Tonight we sail to Newfoundland leaving North Sydney at 11:45 pm. We have reserved seats and hope to be able to get a reasonable amount of sleep. When we get off the ferry in the morning, the plan is to take the Tourist Information by surprise and then pedal 40 kilometres to the campsiste.

Week 5 is now over, below is a weekly video.

15.29 miles - Total so far 1,404.11 miles

Friday, June 23, 2017

Day 34 - Sydney Forks to Sydney

16.3 km - Total so far 2,235.10 km 


Today our destination was Sydney, a grueling ten kilometers away. The plan was to visit the information centre and then head to our hotel. At the information centre, we discovered that the tourist season in Cape Breton starts on July 01st (and 30 minutes earlier in Newfoundland). Apparently most museums and such places are open on Thursday's or when there is a cruise ship anchored. Today was Friday and no cruise ship to be seen.

Some of our neighbours at the cottage yesterday

We found the Jost House to be opened. The house (circa 1786) is one of the oldest occupied house in Sydney. We had one guide to show us around the basement (where servants lived), another guide for the main floor and we got to visit the top floor on our own. Our main floor guide was a lady (an Acadian with a most charming accent) from Chéticamp, Cape Breton.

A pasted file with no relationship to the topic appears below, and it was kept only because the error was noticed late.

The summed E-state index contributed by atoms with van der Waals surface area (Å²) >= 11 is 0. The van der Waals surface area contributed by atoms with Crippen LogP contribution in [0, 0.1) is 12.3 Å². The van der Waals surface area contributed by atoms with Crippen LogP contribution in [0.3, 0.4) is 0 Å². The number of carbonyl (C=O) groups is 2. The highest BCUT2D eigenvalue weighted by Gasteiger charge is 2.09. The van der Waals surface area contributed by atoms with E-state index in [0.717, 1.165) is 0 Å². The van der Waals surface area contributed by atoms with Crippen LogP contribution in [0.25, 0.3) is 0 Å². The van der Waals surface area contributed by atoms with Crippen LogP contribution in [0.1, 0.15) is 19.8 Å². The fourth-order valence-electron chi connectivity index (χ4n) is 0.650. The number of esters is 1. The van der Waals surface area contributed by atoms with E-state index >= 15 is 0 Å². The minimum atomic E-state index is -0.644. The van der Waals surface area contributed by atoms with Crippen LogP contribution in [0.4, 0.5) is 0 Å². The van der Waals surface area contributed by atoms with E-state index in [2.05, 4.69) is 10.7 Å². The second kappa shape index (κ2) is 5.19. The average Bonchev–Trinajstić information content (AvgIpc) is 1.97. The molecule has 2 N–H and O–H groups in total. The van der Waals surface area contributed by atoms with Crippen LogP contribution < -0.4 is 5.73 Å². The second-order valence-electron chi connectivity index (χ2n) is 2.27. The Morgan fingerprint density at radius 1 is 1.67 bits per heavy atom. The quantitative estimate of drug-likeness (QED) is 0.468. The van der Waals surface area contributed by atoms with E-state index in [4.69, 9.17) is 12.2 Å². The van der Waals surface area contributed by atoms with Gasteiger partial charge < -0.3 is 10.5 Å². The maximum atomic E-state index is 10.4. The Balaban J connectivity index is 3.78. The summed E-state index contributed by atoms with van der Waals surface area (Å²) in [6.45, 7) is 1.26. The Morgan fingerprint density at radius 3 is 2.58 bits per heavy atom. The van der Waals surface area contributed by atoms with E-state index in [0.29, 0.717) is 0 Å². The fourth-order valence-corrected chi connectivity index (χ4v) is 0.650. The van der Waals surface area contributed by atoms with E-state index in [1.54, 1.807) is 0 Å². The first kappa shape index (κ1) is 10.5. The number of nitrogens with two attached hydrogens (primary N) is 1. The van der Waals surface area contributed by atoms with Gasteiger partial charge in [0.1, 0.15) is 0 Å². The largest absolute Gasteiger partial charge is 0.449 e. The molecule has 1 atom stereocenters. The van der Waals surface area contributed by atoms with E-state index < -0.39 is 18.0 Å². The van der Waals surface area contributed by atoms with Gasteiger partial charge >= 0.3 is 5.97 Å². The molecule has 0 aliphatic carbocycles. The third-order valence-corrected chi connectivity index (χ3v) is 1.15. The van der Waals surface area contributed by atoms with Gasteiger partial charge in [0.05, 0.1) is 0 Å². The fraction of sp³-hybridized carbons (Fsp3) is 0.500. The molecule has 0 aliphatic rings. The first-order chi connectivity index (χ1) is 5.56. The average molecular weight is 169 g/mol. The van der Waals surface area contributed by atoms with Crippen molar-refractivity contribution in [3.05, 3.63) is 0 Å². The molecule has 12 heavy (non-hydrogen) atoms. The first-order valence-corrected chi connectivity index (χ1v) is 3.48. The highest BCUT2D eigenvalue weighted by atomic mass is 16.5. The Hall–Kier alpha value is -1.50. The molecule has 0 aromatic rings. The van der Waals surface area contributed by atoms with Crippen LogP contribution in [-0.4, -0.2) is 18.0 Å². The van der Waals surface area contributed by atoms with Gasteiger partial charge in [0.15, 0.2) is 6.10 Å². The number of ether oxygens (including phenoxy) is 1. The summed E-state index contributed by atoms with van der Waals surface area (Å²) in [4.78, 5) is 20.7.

You can clearly see over the door that the house has settled a
bit in 230 years
With our tourist map in hand, we did the prescribed walking tour. It took us about 30 minutes given that downtown Sydney is not very big. We did find some interesting things as shown below.

There is a designated bike lane on George St. It is well marked
and when it "ENDS" all concerned are well informed. Would be nice
 if all cities and towns in Canada did the same.

Hélène enjoying an Ethiopian coffee on a terrace. To the right is
the hotel we stayed in when we were last here in 2012

The new YMCA on Charlotte Street. The only striking new building
that really stands out. We had a quick look inside and it was pretty impressive.

Difficult to resist going into a store with a display like that.
Note the multicoloured tan on the lady in the sandals

Always strive to have a message that is well expressed and easy
to understand, and check the spelling once in a while

Two of the merchant seamen from the Merchant Mariner monument in Sydney Harbour. When you look at the seaman in the water you can feel the fear in his eyes and the relief at being pulled onto the raft.

The girl, the sailboat and the fiddle

The artist that built the fiddle referred to the scroll (the very top of the instrument) as being the toughest part to build. The fiddle weighs ten tons, yet just appears to float

This is what happens when you use the timer on the camera and not the remote control you carried for 2,200 + kilometres but left at the hotel